Increased awareness about the provisions of the Land Rights Law on women’s land rights has in some cases even influenced the beliefs held by male family members. According to Adama Dunor, a community member who participated in the women’s focus groups: 

We as children inherited land from our father. I decided to start developing part of the land by planting cocoa. Every year when my husband makes the farm, we plant cocoa after harvesting the rice. When my older brother saw that our farm was getting big and being very productive, he wanted to remove me from the land. One day, our community animators (mobilizers) had gone to the community to talk about women’s land rights and he was in that meeting. When he read out the law to us, my brother understood that I too have rights to the land and today he has given me more support and has encouraged me to do more. Now I can even plant palm.


The community mobilizers referred to by Dunor are members selected from the community to help ensure meetings are well-publicized and represented by women, youth and elders. 

SESDev’s assessment revealed that more and more women are becoming involved in land governance. For example, one woman defied cultural norms and systemic biases to now sit as co-chair of her community’s Community Land Management Committee. 

Inheritance norms remain a challenge for women

Despite these positive transformations, women’s access to land remains a challenge under inheritance frameworks. It is important to note that cultural and customary belief systems are deep-rooted and there is often pushback against progressive laws in Liberia as well as other parts of Africa. One community woman, Julia*, shared her experience with inheritance laws: 

The inheritance of land is something of major concern to me as a daughter. Daughters are not inheriting their land from their fathers as the sons do. My father narrated to me that according to our Muslim tradition, a woman is supposed to get a share of her father’s property when she reaches the age of marriage. But what he told me is not what is happening.


Another community member, Hawa Vandi, said:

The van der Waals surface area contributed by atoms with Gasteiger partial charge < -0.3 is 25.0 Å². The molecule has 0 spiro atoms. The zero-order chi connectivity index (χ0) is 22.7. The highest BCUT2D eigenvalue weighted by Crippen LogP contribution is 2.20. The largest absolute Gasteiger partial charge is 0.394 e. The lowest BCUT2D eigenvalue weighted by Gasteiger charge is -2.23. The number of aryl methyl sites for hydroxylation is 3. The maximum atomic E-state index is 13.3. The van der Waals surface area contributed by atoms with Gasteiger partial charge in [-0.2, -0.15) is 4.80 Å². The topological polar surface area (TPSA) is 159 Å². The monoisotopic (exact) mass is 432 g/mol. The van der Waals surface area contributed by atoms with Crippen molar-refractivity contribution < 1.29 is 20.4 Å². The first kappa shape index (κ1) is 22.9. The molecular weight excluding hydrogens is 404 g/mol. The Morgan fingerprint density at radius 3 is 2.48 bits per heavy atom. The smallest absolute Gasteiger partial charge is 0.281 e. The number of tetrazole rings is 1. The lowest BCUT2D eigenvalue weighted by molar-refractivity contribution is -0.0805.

My father has denied me rights to plant cocoa on his land on the grounds that women are property and as such cannot own property. After we till the soil, plant food crops, we harvest and sell them, our husbands can demand we give them the money because women do not have rights to the land.


Even though Liberia’s Equal Rights of the Customary Marriage Law of 1998also known as the “Inheritance Law”provides a layer of security to women after the death of a spouse or a divorce, it has been poorly applied since its adoption in 2003. In fact, most people in rural areas, both men and women, are unaware of its existence.  

Phase II of SESDev’s project will focus on raising awareness of the Inheritance Law among community members and customary leaders in Vahun District. They hope that this intervention will enhance awareness of this law and garner support from traditional authorities to continue to advance women’s land rights. SESDev also plans to support women’s cooperatives to strengthen their governance structures and ensure that their income-generating activities are diversified. 

* Some names have been changed to protect privacy. 

[1] Country devils are traditional “masqueraders” who do not live among the people in a community but occasionally come out when there is a situation in the community that they must deal with. The situation could be construed as good or bad. They are highly respected in the community because they are the traditional leaders who can pronounce punishment when you break the law.

For questions, please contact Mina Beyan